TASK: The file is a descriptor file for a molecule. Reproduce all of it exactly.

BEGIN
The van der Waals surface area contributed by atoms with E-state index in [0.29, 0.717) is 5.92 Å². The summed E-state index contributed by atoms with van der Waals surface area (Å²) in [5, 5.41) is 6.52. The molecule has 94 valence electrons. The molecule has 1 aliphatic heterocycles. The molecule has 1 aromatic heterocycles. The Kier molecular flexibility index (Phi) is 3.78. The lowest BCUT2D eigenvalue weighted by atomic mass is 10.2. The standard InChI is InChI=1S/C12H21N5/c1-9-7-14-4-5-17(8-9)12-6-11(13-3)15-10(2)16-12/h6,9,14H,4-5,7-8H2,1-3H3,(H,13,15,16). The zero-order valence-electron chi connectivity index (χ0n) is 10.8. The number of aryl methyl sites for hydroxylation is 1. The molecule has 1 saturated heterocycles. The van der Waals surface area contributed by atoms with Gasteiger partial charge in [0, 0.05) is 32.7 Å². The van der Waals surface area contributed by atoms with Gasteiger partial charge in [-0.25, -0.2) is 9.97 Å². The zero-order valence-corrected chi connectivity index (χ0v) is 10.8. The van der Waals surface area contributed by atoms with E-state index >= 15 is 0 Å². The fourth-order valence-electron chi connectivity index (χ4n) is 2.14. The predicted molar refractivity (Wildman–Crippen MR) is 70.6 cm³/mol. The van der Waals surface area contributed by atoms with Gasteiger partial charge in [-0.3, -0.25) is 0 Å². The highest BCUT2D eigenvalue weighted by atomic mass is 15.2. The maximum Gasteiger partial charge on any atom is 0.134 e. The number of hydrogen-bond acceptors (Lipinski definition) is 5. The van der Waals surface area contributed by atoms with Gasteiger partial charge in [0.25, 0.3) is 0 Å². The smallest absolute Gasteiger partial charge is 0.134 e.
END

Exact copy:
The van der Waals surface area contributed by atoms with E-state index in [0.29, 0.717) is 5.92 Å². The summed E-state index contributed by atoms with van der Waals surface area (Å²) in [5, 5.41) is 6.52. The molecule has 94 valence electrons. The molecule has 1 aliphatic heterocycles. The molecule has 1 aromatic heterocycles. The Kier molecular flexibility index (Phi) is 3.78. The lowest BCUT2D eigenvalue weighted by atomic mass is 10.2. The standard InChI is InChI=1S/C12H21N5/c1-9-7-14-4-5-17(8-9)12-6-11(13-3)15-10(2)16-12/h6,9,14H,4-5,7-8H2,1-3H3,(H,13,15,16). The zero-order valence-electron chi connectivity index (χ0n) is 10.8. The number of aryl methyl sites for hydroxylation is 1. The molecule has 1 saturated heterocycles. The van der Waals surface area contributed by atoms with Gasteiger partial charge in [0, 0.05) is 32.7 Å². The van der Waals surface area contributed by atoms with Gasteiger partial charge in [-0.25, -0.2) is 9.97 Å². The zero-order valence-corrected chi connectivity index (χ0v) is 10.8. The van der Waals surface area contributed by atoms with E-state index >= 15 is 0 Å². The fourth-order valence-electron chi connectivity index (χ4n) is 2.14. The predicted molar refractivity (Wildman–Crippen MR) is 70.6 cm³/mol. The van der Waals surface area contributed by atoms with Gasteiger partial charge in [-0.3, -0.25) is 0 Å². The highest BCUT2D eigenvalue weighted by atomic mass is 15.2. The maximum Gasteiger partial charge on any atom is 0.134 e. The number of hydrogen-bond acceptors (Lipinski definition) is 5. The van der Waals surface area contributed by atoms with Gasteiger partial charge in [0.25, 0.3) is 0 Å². The smallest absolute Gasteiger partial charge is 0.134 e.